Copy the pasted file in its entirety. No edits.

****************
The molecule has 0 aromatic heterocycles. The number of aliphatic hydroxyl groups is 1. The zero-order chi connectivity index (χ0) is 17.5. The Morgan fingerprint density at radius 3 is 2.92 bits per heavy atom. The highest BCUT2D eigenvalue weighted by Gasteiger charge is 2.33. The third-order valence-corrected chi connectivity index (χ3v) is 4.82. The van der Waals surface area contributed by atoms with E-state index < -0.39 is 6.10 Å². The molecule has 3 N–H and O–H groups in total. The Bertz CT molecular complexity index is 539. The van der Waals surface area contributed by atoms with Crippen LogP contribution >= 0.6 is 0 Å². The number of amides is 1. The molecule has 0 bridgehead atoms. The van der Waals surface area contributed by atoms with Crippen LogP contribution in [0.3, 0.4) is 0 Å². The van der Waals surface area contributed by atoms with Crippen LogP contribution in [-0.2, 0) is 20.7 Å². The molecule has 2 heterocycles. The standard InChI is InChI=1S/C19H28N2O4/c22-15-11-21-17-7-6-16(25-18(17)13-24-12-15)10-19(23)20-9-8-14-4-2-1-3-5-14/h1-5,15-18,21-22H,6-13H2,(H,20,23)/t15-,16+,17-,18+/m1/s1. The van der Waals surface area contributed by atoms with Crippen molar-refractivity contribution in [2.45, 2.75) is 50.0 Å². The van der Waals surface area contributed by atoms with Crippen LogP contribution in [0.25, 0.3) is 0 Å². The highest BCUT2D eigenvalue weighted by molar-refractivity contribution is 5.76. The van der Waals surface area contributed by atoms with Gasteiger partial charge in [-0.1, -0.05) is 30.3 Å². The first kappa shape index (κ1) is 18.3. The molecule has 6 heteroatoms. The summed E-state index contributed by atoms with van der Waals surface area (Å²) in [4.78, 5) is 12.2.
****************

The molecule has 0 aromatic heterocycles. The number of aliphatic hydroxyl groups is 1. The zero-order chi connectivity index (χ0) is 17.5. The Morgan fingerprint density at radius 3 is 2.92 bits per heavy atom. The highest BCUT2D eigenvalue weighted by Gasteiger charge is 2.33. The third-order valence-corrected chi connectivity index (χ3v) is 4.82. The van der Waals surface area contributed by atoms with E-state index < -0.39 is 6.10 Å². The molecule has 3 N–H and O–H groups in total. The Bertz CT molecular complexity index is 539. The van der Waals surface area contributed by atoms with Crippen LogP contribution >= 0.6 is 0 Å². The number of amides is 1. The molecule has 0 bridgehead atoms. The van der Waals surface area contributed by atoms with Crippen LogP contribution in [0.3, 0.4) is 0 Å². The van der Waals surface area contributed by atoms with Crippen LogP contribution in [-0.2, 0) is 20.7 Å². The molecule has 2 heterocycles. The standard InChI is InChI=1S/C19H28N2O4/c22-15-11-21-17-7-6-16(25-18(17)13-24-12-15)10-19(23)20-9-8-14-4-2-1-3-5-14/h1-5,15-18,21-22H,6-13H2,(H,20,23)/t15-,16+,17-,18+/m1/s1. The van der Waals surface area contributed by atoms with Crippen molar-refractivity contribution in [2.45, 2.75) is 50.0 Å². The van der Waals surface area contributed by atoms with Crippen LogP contribution in [0.25, 0.3) is 0 Å². The highest BCUT2D eigenvalue weighted by molar-refractivity contribution is 5.76. The van der Waals surface area contributed by atoms with Gasteiger partial charge in [-0.1, -0.05) is 30.3 Å². The first kappa shape index (κ1) is 18.3. The molecule has 6 heteroatoms. The summed E-state index contributed by atoms with van der Waals surface area (Å²) in [4.78, 5) is 12.2.